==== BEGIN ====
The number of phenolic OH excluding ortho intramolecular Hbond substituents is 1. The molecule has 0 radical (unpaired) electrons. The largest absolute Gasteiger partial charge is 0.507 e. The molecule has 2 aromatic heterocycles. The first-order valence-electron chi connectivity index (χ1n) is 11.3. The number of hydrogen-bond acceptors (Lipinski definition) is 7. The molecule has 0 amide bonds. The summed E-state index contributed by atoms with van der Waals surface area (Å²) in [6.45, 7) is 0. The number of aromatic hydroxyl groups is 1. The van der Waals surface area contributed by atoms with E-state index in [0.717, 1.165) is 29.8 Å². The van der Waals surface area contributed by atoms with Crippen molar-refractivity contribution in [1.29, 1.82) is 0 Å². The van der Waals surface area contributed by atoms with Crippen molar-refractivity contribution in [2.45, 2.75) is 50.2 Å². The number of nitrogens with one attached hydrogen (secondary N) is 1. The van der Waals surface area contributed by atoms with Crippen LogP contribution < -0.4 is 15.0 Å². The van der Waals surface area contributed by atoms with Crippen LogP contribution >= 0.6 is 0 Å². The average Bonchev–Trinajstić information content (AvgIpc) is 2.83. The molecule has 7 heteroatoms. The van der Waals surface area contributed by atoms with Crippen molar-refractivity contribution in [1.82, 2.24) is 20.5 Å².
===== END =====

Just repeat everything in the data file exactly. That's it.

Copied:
The number of phenolic OH excluding ortho intramolecular Hbond substituents is 1. The molecule has 0 radical (unpaired) electrons. The largest absolute Gasteiger partial charge is 0.507 e. The molecule has 2 aromatic heterocycles. The first-order valence-electron chi connectivity index (χ1n) is 11.3. The number of hydrogen-bond acceptors (Lipinski definition) is 7. The molecule has 0 amide bonds. The summed E-state index contributed by atoms with van der Waals surface area (Å²) in [6.45, 7) is 0. The number of aromatic hydroxyl groups is 1. The van der Waals surface area contributed by atoms with E-state index in [0.717, 1.165) is 29.8 Å². The van der Waals surface area contributed by atoms with Crippen molar-refractivity contribution in [1.29, 1.82) is 0 Å². The van der Waals surface area contributed by atoms with Crippen molar-refractivity contribution in [2.45, 2.75) is 50.2 Å². The number of nitrogens with one attached hydrogen (secondary N) is 1. The van der Waals surface area contributed by atoms with Crippen LogP contribution < -0.4 is 15.0 Å². The van der Waals surface area contributed by atoms with Crippen LogP contribution >= 0.6 is 0 Å². The average Bonchev–Trinajstić information content (AvgIpc) is 2.83. The molecule has 7 heteroatoms. The van der Waals surface area contributed by atoms with Crippen molar-refractivity contribution in [1.82, 2.24) is 20.5 Å².